There is no "safest spot" for passengers on a train to minimise the chance of transmission of airborne diseases such as Covid-19, research published Wednesday has found.
Teams from the University of Cambridge and Imperial College London developed a mathematical model to predict the risk of disease transmission in a train carriage, and found that in the absence of effective ventilation systems, the risk is the same along the entire length of the carriage.
The model, which was validated with a controlled experiment in a real train carriage, also indicates that masks are more effective than social distancing at reducing transmission, especially in trains that are not ventilated with fresh air.
The results, reported in the journal Indoor Air, demonstrate how important it is for train operators to improve ventilation systems to help keep passengers safe.
Since coronavirus is airborne, ventilation is vital in reducing transmission. And although Covid restrictions have been lifted in the UK, the government continues to highlight the importance of good ventilation in reducing the chance of transmission of the coronavirus, as well as other respiratory infections such as influenza.
“To improve ventilation systems, it’s important to understand how airborne diseases spread in certain scenarios but most models are very basic and can’t make good predictions,” said first author Rick de Kreij, who completed the research while based at Cambridge’s Department of Applied Mathematics and Theoretical Physics.
“Most simple models assume the air is fully mixed but that’s not how it works in real life.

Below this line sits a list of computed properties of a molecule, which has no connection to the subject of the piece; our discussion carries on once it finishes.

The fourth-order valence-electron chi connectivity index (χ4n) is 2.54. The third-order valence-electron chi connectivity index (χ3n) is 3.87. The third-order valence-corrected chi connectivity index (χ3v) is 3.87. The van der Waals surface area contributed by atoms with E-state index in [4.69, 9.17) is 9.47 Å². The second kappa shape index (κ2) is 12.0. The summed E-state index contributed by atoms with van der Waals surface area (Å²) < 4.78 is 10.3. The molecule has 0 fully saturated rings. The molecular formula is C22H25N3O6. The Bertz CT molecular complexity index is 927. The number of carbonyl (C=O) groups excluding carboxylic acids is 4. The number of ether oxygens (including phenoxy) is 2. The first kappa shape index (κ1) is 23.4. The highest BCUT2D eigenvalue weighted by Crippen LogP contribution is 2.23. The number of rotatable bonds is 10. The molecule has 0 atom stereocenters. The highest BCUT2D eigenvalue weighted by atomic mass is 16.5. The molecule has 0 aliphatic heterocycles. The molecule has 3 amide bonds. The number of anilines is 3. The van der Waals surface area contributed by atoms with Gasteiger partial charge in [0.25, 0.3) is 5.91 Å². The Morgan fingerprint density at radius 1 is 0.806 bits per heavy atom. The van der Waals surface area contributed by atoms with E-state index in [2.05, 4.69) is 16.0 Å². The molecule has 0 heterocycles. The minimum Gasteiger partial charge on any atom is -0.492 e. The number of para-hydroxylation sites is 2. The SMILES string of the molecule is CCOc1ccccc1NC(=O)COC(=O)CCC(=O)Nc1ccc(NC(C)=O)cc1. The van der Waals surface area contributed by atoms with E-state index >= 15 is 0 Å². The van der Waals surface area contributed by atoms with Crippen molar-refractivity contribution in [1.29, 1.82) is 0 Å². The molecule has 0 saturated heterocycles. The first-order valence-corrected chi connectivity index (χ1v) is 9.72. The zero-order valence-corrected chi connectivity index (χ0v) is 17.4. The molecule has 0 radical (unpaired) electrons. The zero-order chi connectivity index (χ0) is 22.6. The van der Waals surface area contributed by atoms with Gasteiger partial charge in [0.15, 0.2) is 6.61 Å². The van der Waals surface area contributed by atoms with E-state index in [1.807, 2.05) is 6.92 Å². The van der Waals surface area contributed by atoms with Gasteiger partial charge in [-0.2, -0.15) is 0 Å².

“There are many factors which can affect the risk of transmission in a train — whether the people in the train are vaccinated, whether they’re wearing masks, how crowded it is and so on.
"Any of these factors can change the risk level, which is why we look at relative risk, not absolute risk — it’s a toolbox that we hope will give people an idea of the types of risk for an airborne disease on public transport.”
The researchers developed a one-dimensional mathematical model, which illustrates how an airborne disease can spread along the length of a train carriage.
The 1D model, which considers the essential physics for transporting airborne contaminants, was validated using measurements of controlled carbon dioxide experiments conducted in a full-scale railway carriage, where CO2 levels from participants were measured at several points. The model can be adapted to fit other types of trains or types of transport, such as planes or buses.
The evolution of CO2 showed a high degree of overlap with the modelled concentrations.
The researchers found that air movement was slowest in the middle part of a train carriage. “If an infectious person is in the middle of the carriage, then they’re more likely to infect people than if they were standing at the end of the carriage,” said Mr de Kreij.
“However, in a real scenario, people don’t know where an infectious person is, so infection risk is constant no matter where you are in the carriage.”
The numbers v comfort equation
Many commuter trains in the UK have been manufactured cheaply when it comes to passenger comfort — designed to provide the maximum number of seats per carriage. In addition, most commuter trains recirculate air instead of pulling fresh air in from outside, since fresh air has to be either heated or cooled, which is more expensive.
If it is impossible for passengers to know whether they are sharing a train carriage with an infectious person, what should they do to keep themselves safe?
“Space out as much as you reasonably can — physical distancing isn’t the most effective method but it does work when capacity levels are below 50 per cent,” said Mr de Kreij. “And wear a high-quality mask, which will not only protect you from Covid-19 but other common respiratory illnesses.”
The researchers are now looking to extend their 1D-model into a more complex version to conduct further research.